New Year, Past Winners | Pondering Printz

SLJ kicks off our monthly awards season column, Pondering Printz, with commentary and predictions on who might take the highest honor for YA books, the 2020 Michael L. Printz Award.

This fall, SLJ will reprise our Pondering Printz logomonthly awards season column, Pondering Printz, which features expert predictions and analysis of the annual Michael L. Printz Award for Young Adult Literature. Slated to be announced on January 27, 2020, as part of the Youth Media Awards at the Midwinter Meeting of the American Library Association, the Printz honors the best book for teens and is among the most prestigious prizes in children’s literature.

This awards season celebrates the 20th anniversary of the Printz, the first of which went to Walter Dean Meyers’ s Monster in 2000, and marks a significant milestone for the YA world.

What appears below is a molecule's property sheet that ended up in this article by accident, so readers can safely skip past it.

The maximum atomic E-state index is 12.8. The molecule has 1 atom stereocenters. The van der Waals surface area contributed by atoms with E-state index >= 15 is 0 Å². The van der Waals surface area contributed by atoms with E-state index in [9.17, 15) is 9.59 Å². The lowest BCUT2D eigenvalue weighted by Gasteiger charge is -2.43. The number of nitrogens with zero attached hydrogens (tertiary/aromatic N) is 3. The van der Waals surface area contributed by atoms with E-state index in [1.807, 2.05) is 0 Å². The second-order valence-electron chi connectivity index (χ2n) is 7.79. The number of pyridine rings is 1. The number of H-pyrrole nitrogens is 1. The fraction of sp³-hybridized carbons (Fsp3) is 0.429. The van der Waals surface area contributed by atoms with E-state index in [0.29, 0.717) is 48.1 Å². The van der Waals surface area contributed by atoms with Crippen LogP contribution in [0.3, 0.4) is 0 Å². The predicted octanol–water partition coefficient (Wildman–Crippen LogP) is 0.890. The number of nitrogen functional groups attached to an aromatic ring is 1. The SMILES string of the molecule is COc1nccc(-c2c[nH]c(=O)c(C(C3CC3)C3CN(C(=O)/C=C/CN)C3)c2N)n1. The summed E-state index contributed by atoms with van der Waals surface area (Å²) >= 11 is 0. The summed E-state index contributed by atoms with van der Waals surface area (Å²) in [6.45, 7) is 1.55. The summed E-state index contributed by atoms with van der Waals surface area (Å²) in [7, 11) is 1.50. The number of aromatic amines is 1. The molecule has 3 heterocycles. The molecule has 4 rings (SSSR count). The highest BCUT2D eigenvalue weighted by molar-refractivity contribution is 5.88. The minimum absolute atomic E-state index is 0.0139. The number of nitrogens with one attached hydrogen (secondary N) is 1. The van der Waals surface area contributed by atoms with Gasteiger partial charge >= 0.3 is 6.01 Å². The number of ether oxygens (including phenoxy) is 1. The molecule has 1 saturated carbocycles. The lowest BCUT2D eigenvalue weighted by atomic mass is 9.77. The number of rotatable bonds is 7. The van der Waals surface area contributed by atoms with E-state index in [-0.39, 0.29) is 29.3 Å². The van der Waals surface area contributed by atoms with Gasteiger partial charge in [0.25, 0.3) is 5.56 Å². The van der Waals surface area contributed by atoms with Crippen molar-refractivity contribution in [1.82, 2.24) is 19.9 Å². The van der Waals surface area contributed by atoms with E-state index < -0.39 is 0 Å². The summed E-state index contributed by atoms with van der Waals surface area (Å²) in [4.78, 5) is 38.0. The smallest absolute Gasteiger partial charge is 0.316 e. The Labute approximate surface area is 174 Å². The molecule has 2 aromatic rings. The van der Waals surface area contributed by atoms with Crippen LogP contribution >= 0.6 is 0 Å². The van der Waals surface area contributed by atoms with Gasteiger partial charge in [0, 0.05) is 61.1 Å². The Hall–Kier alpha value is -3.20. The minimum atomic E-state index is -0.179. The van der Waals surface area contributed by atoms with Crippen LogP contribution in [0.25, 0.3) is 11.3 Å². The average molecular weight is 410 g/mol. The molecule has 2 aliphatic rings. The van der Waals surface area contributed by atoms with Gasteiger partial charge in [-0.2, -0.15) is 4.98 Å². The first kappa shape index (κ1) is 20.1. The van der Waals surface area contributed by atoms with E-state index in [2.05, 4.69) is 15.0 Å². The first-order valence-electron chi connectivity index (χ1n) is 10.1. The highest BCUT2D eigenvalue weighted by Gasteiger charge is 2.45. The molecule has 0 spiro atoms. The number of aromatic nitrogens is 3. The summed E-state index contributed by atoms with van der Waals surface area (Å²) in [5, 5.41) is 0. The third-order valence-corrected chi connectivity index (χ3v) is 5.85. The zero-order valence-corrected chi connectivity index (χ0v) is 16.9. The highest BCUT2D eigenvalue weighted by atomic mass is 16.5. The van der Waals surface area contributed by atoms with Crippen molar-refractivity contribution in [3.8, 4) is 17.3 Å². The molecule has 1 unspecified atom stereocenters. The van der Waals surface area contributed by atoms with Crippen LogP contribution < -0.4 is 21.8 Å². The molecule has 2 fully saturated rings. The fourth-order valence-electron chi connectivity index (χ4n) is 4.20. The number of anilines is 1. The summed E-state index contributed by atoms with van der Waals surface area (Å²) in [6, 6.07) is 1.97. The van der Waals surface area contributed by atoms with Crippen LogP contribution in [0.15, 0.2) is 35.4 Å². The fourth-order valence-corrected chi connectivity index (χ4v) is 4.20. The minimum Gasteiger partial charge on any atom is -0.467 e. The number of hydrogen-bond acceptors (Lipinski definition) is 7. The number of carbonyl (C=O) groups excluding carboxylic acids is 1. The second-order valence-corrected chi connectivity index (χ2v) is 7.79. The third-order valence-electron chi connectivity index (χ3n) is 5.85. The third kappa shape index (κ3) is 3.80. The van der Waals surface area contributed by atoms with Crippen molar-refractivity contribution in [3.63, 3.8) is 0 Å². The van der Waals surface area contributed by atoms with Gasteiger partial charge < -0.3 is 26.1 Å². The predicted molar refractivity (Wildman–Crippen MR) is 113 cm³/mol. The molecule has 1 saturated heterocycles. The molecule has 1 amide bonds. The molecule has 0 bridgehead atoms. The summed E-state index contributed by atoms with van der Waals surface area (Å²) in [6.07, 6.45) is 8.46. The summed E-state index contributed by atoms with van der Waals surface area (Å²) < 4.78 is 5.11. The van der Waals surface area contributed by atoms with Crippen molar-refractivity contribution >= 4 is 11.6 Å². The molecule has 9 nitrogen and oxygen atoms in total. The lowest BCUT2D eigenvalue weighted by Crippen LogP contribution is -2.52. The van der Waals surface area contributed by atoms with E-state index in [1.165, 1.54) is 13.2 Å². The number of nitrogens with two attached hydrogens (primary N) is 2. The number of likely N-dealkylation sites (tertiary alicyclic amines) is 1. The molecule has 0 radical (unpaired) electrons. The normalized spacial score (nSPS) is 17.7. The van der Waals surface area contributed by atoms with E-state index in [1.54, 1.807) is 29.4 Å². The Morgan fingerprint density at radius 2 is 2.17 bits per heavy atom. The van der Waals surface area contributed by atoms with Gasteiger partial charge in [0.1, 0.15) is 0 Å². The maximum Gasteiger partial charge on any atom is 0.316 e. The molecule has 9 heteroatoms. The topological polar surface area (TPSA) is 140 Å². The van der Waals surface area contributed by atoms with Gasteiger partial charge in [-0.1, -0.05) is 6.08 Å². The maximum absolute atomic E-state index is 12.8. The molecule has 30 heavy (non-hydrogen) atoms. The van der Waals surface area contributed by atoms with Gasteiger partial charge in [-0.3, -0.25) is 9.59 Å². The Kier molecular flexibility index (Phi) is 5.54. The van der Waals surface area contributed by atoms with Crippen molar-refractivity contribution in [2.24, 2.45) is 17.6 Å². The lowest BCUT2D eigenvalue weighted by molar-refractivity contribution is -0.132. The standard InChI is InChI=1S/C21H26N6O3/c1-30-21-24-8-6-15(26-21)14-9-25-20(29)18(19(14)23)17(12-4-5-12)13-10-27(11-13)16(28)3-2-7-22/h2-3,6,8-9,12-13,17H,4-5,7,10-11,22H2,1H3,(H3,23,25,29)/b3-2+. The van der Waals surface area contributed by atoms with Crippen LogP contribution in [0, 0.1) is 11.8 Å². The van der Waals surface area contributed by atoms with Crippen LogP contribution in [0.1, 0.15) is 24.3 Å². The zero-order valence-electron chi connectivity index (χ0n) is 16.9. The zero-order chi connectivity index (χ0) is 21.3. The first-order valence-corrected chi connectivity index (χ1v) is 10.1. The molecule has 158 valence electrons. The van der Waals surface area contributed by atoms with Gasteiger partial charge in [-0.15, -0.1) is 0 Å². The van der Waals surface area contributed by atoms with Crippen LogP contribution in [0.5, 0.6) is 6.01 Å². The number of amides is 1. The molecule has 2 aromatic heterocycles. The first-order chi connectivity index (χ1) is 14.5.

Stay with us through January as former committee members discuss this year’s contenders and add to the conversation every month.


The Printz honors the best in young adult literature for ages 12-18, with one winning book and up to four honor books recognized annually. The Printz committee is tasked with looking for excellence in story, voice, style, setting, accuracy, characters, theme, illustrations, and design, but the books recognized also have that indefinable something, that je ne sais quoi, which sets them apart. Since the inaugural award in 2000, 94 books have been recognized in total, with eight authors beeing recognized more than once. Five authors have received two honors—Deborah Heligman, Terry Pratchett, M.T. Anderson, Margo Lanagan, and Marcus Zusak—and an additional two authors have both won the Printz and received an honor—David Almond and John Green. Marcus Sedgwick is the only author to be awarded three times: he won for Midwinterblood in 2014 and was honored twice. Looking at these eight authors, I was struck that six were male and only two were female. With several female authors who have been recognized in the past releasing new books in 2019, I thought it would be interesting to start this year’s Pondering Printz by asking the question, do their new books have what it takes to win the 2020 medal?